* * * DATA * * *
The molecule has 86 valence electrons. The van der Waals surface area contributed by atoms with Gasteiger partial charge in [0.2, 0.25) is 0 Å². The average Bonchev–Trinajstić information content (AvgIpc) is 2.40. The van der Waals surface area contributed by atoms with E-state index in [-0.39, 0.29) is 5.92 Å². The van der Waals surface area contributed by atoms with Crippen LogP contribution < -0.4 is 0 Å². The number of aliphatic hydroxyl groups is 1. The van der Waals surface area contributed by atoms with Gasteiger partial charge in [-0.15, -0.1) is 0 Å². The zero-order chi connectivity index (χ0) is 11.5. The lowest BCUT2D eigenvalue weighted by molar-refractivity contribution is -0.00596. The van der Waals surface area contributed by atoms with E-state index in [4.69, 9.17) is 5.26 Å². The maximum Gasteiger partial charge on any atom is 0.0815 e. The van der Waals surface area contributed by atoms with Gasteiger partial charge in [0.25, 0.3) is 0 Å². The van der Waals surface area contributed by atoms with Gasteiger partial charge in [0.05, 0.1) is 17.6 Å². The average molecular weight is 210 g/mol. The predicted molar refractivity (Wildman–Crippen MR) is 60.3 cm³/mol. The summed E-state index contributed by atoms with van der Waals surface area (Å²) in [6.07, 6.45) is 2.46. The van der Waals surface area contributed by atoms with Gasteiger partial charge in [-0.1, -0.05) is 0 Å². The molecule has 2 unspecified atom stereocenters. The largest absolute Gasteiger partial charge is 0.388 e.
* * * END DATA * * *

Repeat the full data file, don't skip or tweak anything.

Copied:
The molecule has 86 valence electrons. The van der Waals surface area contributed by atoms with Gasteiger partial charge in [0.2, 0.25) is 0 Å². The average Bonchev–Trinajstić information content (AvgIpc) is 2.40. The van der Waals surface area contributed by atoms with E-state index in [-0.39, 0.29) is 5.92 Å². The van der Waals surface area contributed by atoms with Crippen LogP contribution < -0.4 is 0 Å². The number of aliphatic hydroxyl groups is 1. The van der Waals surface area contributed by atoms with Gasteiger partial charge in [-0.15, -0.1) is 0 Å². The zero-order chi connectivity index (χ0) is 11.5. The lowest BCUT2D eigenvalue weighted by molar-refractivity contribution is -0.00596. The van der Waals surface area contributed by atoms with E-state index in [4.69, 9.17) is 5.26 Å². The maximum Gasteiger partial charge on any atom is 0.0815 e. The van der Waals surface area contributed by atoms with Gasteiger partial charge in [0.25, 0.3) is 0 Å². The van der Waals surface area contributed by atoms with Gasteiger partial charge in [0.05, 0.1) is 17.6 Å². The average molecular weight is 210 g/mol. The predicted molar refractivity (Wildman–Crippen MR) is 60.3 cm³/mol. The summed E-state index contributed by atoms with van der Waals surface area (Å²) in [6.07, 6.45) is 2.46. The van der Waals surface area contributed by atoms with Gasteiger partial charge in [-0.1, -0.05) is 0 Å². The molecule has 2 unspecified atom stereocenters. The largest absolute Gasteiger partial charge is 0.388 e.